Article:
Ray Bradbury 's Fahrenheit 451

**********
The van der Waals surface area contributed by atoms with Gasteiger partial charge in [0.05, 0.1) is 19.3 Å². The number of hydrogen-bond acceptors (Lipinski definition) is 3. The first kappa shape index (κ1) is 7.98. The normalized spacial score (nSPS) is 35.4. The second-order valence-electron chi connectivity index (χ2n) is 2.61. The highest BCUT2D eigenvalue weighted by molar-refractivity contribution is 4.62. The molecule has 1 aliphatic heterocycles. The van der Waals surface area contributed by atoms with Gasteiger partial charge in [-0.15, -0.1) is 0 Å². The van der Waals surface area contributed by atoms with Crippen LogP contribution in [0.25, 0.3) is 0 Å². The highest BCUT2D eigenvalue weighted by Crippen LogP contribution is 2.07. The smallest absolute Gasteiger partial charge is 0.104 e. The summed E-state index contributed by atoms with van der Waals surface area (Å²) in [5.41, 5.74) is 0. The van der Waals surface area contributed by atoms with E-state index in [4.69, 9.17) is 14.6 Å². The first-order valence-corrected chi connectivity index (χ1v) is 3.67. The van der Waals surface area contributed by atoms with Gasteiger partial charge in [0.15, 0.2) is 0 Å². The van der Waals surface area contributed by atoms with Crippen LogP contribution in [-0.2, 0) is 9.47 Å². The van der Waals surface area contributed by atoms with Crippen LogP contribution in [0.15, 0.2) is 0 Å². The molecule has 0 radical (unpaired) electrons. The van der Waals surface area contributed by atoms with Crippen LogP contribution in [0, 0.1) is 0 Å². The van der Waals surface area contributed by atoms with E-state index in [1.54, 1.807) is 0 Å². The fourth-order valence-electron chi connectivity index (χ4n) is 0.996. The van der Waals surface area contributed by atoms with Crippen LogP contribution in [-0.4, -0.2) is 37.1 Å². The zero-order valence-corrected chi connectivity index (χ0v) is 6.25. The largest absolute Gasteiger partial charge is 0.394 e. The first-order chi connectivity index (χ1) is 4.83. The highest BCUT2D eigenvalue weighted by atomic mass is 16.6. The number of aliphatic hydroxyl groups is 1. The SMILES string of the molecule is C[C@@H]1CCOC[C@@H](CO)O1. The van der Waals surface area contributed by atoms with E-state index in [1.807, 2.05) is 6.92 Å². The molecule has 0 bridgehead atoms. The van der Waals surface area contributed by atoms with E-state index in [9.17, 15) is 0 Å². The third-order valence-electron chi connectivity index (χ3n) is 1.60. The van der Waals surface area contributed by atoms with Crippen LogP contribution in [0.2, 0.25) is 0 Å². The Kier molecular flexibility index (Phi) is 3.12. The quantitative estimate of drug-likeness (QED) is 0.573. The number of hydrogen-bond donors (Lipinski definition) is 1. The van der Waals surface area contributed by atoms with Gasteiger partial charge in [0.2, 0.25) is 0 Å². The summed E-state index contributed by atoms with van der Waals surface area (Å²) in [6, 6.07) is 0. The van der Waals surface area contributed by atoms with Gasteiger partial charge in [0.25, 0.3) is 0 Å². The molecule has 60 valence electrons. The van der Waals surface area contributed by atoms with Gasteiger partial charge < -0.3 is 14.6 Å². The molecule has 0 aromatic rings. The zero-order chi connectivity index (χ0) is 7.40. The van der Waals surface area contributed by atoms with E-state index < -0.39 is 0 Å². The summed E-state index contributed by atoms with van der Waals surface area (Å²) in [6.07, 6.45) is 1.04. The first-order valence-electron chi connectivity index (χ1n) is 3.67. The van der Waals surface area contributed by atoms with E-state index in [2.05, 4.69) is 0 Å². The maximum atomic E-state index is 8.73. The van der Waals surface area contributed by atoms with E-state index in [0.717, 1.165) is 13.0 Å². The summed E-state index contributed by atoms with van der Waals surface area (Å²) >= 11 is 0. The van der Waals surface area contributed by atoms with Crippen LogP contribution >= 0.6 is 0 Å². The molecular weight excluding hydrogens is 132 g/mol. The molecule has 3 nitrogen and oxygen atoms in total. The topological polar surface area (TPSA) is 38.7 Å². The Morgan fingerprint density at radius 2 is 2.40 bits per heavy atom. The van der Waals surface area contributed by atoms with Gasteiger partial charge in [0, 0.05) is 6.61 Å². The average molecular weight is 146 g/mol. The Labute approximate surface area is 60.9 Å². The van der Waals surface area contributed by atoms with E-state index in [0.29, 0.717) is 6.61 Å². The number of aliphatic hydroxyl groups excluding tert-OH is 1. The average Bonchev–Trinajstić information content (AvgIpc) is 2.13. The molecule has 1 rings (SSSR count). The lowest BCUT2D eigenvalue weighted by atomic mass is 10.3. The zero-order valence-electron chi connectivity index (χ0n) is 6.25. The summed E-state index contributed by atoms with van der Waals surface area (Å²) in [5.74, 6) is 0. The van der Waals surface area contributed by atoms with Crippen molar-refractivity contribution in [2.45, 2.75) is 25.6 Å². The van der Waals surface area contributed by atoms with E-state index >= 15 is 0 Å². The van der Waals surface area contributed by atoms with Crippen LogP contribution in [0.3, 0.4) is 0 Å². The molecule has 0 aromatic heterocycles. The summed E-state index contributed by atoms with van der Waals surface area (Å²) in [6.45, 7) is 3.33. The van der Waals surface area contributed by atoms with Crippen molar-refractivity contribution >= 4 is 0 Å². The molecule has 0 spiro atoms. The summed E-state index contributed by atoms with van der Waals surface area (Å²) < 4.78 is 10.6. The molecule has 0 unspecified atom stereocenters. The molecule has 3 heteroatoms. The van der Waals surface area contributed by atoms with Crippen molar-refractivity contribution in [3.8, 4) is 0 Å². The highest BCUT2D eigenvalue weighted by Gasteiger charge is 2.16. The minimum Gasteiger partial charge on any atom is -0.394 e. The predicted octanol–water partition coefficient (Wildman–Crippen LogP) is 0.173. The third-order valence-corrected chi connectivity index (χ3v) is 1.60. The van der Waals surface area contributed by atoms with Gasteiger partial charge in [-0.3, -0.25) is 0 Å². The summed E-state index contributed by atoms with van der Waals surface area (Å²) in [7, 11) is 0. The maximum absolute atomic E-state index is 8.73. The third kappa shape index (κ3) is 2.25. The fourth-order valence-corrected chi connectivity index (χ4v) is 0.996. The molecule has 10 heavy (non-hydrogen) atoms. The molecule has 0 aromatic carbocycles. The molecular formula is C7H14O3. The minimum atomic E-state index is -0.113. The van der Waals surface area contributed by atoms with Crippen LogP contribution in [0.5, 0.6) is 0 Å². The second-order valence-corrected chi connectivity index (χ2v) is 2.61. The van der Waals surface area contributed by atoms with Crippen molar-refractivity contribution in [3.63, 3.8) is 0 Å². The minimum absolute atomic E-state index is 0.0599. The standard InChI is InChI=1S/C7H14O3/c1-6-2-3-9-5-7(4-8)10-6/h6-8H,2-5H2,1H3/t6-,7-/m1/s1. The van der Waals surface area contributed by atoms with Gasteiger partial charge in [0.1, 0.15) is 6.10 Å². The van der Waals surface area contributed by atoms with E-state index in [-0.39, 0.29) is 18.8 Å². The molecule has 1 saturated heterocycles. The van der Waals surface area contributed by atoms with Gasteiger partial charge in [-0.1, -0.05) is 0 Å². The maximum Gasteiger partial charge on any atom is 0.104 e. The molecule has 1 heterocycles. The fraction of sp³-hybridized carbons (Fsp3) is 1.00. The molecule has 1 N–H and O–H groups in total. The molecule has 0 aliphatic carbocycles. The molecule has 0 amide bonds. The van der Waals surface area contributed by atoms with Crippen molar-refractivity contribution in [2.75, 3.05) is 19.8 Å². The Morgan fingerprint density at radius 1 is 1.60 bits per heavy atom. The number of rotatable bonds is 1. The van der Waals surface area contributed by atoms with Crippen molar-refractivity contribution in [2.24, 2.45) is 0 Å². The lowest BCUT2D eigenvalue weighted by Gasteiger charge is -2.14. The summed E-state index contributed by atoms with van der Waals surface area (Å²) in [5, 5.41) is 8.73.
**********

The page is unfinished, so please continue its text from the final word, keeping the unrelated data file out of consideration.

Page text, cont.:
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Picture a world where one must meet the expectations of being normal, where diversity is not accepted, or even worse, a detached society where emotions no longer exist. By reading the first few pages of Fahrenheit 451, readers immediately get the feeling of a dystopian society. Firemen creating fires, instead of extinguishing them, and technology that has taken their society to a whole new level of entertainment. These are exaggerated ideas right off the bat, yet Ray Bradbury carries the readers through the story in order to show them his own outlook on the future- in fact, all dystopian works share an aspect of how the world could turn out to be. There are many ways of creating a true dystopian story, although social commentary is by far the most impactful. This is a stylistic element that creators use to express their opinions about society. Fictional novels and films such as Ray Bradbury’s Fahrenheit 451, The Young Elites by Marie Lu, and Kurt Wimmer’s Equilibrium, each provide a different message to the audience, including the dangers of advanced technology, what could happen if people lived in a non-diverse society, and how emotions are significant in life. The different style techniques that the writers and directors use allow the people to become more aware about the dangers of things and realize that although they may seem like far fetched ideas, they have the potential to become a reality. Part 1: The Social Commentary and Style within Fahrenheit 451 Ray Bradbury

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